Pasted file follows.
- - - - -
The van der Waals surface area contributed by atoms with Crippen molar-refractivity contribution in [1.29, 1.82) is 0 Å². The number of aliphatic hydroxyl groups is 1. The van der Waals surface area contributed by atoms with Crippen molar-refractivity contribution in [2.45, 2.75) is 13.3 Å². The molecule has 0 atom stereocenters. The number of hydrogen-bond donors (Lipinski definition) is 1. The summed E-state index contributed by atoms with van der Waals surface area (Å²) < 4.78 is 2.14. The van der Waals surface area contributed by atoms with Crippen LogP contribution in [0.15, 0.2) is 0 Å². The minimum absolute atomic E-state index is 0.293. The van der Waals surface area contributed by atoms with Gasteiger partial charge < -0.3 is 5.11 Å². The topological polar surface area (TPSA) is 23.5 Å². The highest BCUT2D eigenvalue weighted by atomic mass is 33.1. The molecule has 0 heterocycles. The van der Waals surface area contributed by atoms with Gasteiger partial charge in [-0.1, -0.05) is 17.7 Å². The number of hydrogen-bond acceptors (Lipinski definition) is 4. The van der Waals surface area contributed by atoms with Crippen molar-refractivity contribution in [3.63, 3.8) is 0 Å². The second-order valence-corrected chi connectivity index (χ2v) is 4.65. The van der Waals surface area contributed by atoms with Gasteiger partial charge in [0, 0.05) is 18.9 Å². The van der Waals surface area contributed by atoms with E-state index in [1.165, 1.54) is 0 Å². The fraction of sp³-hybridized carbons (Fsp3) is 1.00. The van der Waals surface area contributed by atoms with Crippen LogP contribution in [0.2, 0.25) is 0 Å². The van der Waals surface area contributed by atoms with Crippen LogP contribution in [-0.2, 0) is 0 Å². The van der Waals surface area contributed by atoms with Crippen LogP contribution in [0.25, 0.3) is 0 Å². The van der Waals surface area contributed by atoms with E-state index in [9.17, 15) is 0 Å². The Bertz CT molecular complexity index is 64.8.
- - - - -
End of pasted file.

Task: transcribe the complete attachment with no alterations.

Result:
The van der Waals surface area contributed by atoms with Crippen molar-refractivity contribution in [1.29, 1.82) is 0 Å². The number of aliphatic hydroxyl groups is 1. The van der Waals surface area contributed by atoms with Crippen molar-refractivity contribution in [2.45, 2.75) is 13.3 Å². The molecule has 0 atom stereocenters. The number of hydrogen-bond donors (Lipinski definition) is 1. The summed E-state index contributed by atoms with van der Waals surface area (Å²) < 4.78 is 2.14. The van der Waals surface area contributed by atoms with Crippen LogP contribution in [0.15, 0.2) is 0 Å². The minimum absolute atomic E-state index is 0.293. The van der Waals surface area contributed by atoms with Gasteiger partial charge < -0.3 is 5.11 Å². The topological polar surface area (TPSA) is 23.5 Å². The highest BCUT2D eigenvalue weighted by atomic mass is 33.1. The molecule has 0 heterocycles. The van der Waals surface area contributed by atoms with Gasteiger partial charge in [-0.1, -0.05) is 17.7 Å². The number of hydrogen-bond acceptors (Lipinski definition) is 4. The van der Waals surface area contributed by atoms with Crippen molar-refractivity contribution in [3.63, 3.8) is 0 Å². The second-order valence-corrected chi connectivity index (χ2v) is 4.65. The van der Waals surface area contributed by atoms with Gasteiger partial charge in [0, 0.05) is 18.9 Å². The van der Waals surface area contributed by atoms with E-state index in [1.165, 1.54) is 0 Å². The fraction of sp³-hybridized carbons (Fsp3) is 1.00. The van der Waals surface area contributed by atoms with Crippen LogP contribution in [0.2, 0.25) is 0 Å². The van der Waals surface area contributed by atoms with Crippen LogP contribution in [-0.2, 0) is 0 Å². The van der Waals surface area contributed by atoms with Crippen LogP contribution in [0.25, 0.3) is 0 Å². The van der Waals surface area contributed by atoms with E-state index in [9.17, 15) is 0 Å². The Bertz CT molecular complexity index is 64.8.